All men must wear suits. After his Bar Mitzvah (becomes a man) at age 13, a dark suit and brimmed hat are donned. During the week there are two modes of dress a modern look and a traditional one. A traditional dresser is interpreted as a more frum (religious) person. A very frum person will wear a kapote, a black silk overcoat accented with the trousers folded into a knee-high white or dark sock with a slipper-like shoe (shich). This especially fancy look is usually reserved for the Rebbe, shtickel Rebbes (close associates of the Rebbe) or Ravs (ordained Rabbis). One would not wear certain apparel unless he possessed the discipline that accompanies the outfit (no posers allowed!). Once one becomes a man, he also gets a t'fillin. The t'fillin (a phylactery, based on a biblical reference: one is to be bound in prayer) is a small leather box. It is strapped to the head and left arm by a thin strap of leather, which wraps around the forearm. This is used during Morning Prayer. Eyeglasses are common amongst Hasidic men and watches are the only acceptable form of jewelry.

For Shabbos (the Sabbath), men's attire changes. On Shabbos (God's day), one must dress his best. Men wear a Bekecher, a silk robe with pockets in the back and 3 to 6 buttons, resembling a kimono in its elegance, with a Kapote (also called rijevolka) over it, also made of silk but not quite as fancy as the bekecher in that it has no pockets and buttons right to left though the buttons are hidden. Generally, only the most pious men wear white or dark socks but the younger generations have been taking on this look. Styles may change within the community out of respect for a Rebbe; e.g., to wear what he wears or maybe not to wear what he wears.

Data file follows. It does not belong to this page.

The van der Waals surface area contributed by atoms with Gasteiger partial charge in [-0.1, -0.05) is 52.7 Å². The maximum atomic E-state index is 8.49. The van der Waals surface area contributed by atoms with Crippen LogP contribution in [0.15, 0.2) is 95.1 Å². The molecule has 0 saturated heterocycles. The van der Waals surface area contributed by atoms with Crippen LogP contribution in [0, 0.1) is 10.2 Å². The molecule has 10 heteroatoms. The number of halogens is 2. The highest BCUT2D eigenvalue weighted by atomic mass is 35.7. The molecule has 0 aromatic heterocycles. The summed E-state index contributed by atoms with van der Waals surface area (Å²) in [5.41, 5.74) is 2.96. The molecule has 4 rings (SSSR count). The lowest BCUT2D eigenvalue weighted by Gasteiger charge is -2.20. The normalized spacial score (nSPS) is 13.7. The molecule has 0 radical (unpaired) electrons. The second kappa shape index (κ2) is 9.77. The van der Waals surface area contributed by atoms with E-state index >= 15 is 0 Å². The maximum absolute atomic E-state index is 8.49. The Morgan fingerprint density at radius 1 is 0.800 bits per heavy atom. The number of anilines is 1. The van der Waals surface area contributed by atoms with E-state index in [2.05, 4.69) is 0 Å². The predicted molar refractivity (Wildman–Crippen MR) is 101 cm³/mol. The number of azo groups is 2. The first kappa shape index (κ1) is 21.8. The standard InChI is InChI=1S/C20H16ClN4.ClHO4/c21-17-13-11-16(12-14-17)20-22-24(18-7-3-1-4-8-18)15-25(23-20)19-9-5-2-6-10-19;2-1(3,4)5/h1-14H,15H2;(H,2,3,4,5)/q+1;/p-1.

Men's hair is shaved because it is more comfortable under the hats. The payess or side locks are a biblical reference, but court and preference dictates how one wears them. When old enough to grow a beard, Lubvitchers cut the side locks back. But the Bobov and Satmar continue to wear them long. Whether to wear them as tight ring curls or loose and hanging is up to the person. Some like to wrap them around the ears, although this seems to be an old style. The longer the payess, the more frum the person is seen amid his kind. Some men never cut them and mothers are known for putting curlers in their son's payees. Beards are also a must for the Hasidic man. The beard is not to be cut but many trim it back. Another old style is to twist the beard up in itself, to get it out of the way.